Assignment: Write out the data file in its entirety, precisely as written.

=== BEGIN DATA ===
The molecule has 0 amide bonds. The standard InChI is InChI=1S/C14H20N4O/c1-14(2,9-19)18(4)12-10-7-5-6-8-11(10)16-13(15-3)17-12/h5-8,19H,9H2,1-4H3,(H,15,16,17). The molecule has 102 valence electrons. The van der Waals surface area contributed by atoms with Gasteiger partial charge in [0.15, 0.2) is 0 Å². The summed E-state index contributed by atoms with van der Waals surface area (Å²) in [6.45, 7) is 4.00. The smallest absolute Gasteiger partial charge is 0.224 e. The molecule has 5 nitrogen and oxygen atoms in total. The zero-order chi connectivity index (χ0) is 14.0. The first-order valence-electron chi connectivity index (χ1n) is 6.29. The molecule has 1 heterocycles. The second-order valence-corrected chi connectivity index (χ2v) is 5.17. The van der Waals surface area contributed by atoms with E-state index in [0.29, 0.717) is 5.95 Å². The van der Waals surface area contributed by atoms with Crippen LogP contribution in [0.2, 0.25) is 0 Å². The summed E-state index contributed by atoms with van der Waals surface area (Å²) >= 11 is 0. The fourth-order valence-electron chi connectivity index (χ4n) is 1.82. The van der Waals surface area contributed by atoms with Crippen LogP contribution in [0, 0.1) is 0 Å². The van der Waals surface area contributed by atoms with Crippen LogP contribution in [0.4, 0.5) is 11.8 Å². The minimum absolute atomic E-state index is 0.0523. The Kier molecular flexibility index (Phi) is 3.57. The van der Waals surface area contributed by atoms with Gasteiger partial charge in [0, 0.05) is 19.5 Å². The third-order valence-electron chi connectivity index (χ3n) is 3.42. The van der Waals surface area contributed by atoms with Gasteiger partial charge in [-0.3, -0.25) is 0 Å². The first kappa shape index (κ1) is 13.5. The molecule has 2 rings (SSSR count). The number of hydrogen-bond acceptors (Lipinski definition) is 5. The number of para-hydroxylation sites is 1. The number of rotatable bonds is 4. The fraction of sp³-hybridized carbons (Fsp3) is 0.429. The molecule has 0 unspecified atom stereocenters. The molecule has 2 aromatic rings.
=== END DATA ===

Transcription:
The molecule has 0 amide bonds. The standard InChI is InChI=1S/C14H20N4O/c1-14(2,9-19)18(4)12-10-7-5-6-8-11(10)16-13(15-3)17-12/h5-8,19H,9H2,1-4H3,(H,15,16,17). The molecule has 102 valence electrons. The van der Waals surface area contributed by atoms with Gasteiger partial charge in [0.15, 0.2) is 0 Å². The summed E-state index contributed by atoms with van der Waals surface area (Å²) in [6.45, 7) is 4.00. The smallest absolute Gasteiger partial charge is 0.224 e. The molecule has 5 nitrogen and oxygen atoms in total. The zero-order chi connectivity index (χ0) is 14.0. The first-order valence-electron chi connectivity index (χ1n) is 6.29. The molecule has 1 heterocycles. The second-order valence-corrected chi connectivity index (χ2v) is 5.17. The van der Waals surface area contributed by atoms with E-state index in [0.29, 0.717) is 5.95 Å². The van der Waals surface area contributed by atoms with Crippen LogP contribution in [0.2, 0.25) is 0 Å². The summed E-state index contributed by atoms with van der Waals surface area (Å²) >= 11 is 0. The fourth-order valence-electron chi connectivity index (χ4n) is 1.82. The van der Waals surface area contributed by atoms with Crippen LogP contribution in [0, 0.1) is 0 Å². The van der Waals surface area contributed by atoms with Crippen LogP contribution in [0.4, 0.5) is 11.8 Å². The minimum absolute atomic E-state index is 0.0523. The Kier molecular flexibility index (Phi) is 3.57. The van der Waals surface area contributed by atoms with Gasteiger partial charge in [0, 0.05) is 19.5 Å². The third-order valence-electron chi connectivity index (χ3n) is 3.42. The van der Waals surface area contributed by atoms with Gasteiger partial charge in [-0.3, -0.25) is 0 Å². The first kappa shape index (κ1) is 13.5. The molecule has 2 rings (SSSR count). The number of hydrogen-bond acceptors (Lipinski definition) is 5. The number of para-hydroxylation sites is 1. The number of rotatable bonds is 4. The fraction of sp³-hybridized carbons (Fsp3) is 0.429. The molecule has 0 unspecified atom stereocenters. The molecule has 2 aromatic rings.